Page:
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- As Delivered -

WASHINGTON—Representative Eliot L. Engel, Ranking Member of the House Committee on Foreign Affairs, this evening made the following remarks in the House of Representatives supporting his legislation, the STAND for Ukraine Act (H.R.5094). The bill passed unanimously in the House:

“Mr. Speaker, I rise in support of this bill and I yield myself as much time as I may consume.

“Let me first of all thank our Chairman, Ed Royce, for helping advance this bill.  I introduced this bill in April, along with my friend from Illinois, Mr. Kinzinger, and I’m proud to say we now have 36 additional cosponsors—both Democrats and Republicans.

“Mr. Speaker, we shouldn’t kid ourselves about the intentions of Russia’s President, Vladimir Putin.  Inside his own borders, he’s stripped away the rights of Russia’s citizens.  He’s silenced a free and open press.  He’s stolen countless billions of dollars, or billions, and spread the wealth around to his cronies.  And in the wake of a sham election that boosted his party’s majority, it’s being reported that he wants to breathe new life into the KGB.

“His record abroad is more of the same.  He has trampled his neighbors’ sovereignty; worked to undermine NATO and Western unity; and posed a real threat to America’s work and the work of our friends over the past seven decades to build a Europe that is whole, free, and at peace.

“Perhaps most egregious is Russia’s ongoing illegal occupation of Crimea and parts of eastern Ukraine.  Russia recently renewed its attack on Ukraine’s sovereignty by holding parliamentary elections for the Duma in Crimea.  It’s just outrageous, as the Chairman mentioned.  The United States will never recognize these claims, just as we never recognized Soviet control of the Baltic States during the fifty-year occupation there.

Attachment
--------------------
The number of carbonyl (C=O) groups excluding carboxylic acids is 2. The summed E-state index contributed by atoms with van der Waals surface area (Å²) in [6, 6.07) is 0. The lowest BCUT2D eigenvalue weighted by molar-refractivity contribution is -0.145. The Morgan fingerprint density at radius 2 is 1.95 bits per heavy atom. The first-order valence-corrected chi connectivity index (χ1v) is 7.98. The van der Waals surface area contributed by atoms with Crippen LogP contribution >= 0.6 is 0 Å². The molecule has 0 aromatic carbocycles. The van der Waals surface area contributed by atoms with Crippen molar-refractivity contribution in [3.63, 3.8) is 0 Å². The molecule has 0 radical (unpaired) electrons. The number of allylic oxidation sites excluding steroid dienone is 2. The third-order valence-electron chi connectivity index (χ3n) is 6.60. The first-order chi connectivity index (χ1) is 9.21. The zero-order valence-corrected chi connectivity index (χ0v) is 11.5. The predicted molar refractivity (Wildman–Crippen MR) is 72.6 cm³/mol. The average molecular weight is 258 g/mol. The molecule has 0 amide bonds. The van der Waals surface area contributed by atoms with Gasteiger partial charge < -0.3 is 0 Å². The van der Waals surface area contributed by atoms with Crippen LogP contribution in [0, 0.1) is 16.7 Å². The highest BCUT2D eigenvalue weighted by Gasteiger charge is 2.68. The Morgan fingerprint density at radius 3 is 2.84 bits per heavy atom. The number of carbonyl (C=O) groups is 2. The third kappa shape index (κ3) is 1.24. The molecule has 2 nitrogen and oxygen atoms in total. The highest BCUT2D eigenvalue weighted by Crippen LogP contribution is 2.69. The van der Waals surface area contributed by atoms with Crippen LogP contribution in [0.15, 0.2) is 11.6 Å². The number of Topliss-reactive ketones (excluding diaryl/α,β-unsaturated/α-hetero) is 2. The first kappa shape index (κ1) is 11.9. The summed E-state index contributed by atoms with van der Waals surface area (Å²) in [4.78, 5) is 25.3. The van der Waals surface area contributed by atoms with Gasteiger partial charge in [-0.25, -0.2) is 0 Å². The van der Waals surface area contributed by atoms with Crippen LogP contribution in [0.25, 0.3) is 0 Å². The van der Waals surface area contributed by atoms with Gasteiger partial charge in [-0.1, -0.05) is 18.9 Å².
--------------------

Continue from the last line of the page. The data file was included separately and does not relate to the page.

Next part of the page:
“My legislation underscores America’s support for Ukraine’s right to defend itself, and it keeps pressure on Russia so long as Russia’s criminal behavior in Ukraine continues.

“This bill says that if Russia wants to see sanctions relief, it must abide by its Minsk Agreement obligations—namely, if Ukraine controls the entirety of the eastern border, of its eastern border.   It makes Crimea-related sanctions permanent so long as the Russian occupation there continues.  It tightens sanctions enforcement with a new anti-evasion framework.  And it requires reporting on banks illegally controlling Ukrainian assets, particularly Russian banks in Crimea.

“This bill also takes steps to make it harder for Russia to buy defense equipment or services from our NATO allies.  It goes after human-rights abusers in Russian-occupied areas.  And it calls for a comprehensive strategy from our own government to push back against Russian propaganda.

“The people of Ukraine need to know the United States stands with them.  This government of Ukraine is the most pro-Western government they’ve ever had.  We need to help them.  And Vladimir Putin needs to know that his reckless ambition won’t go unanswered.

“Mr. Pascrel, our colleague from New Jersey,  had to leave, but he submitted testimony.  And he strongly supports this bill and everything that the Chairman and I are saying this evening.  So I ask all members to support this bill and I reserve the balance of my time.”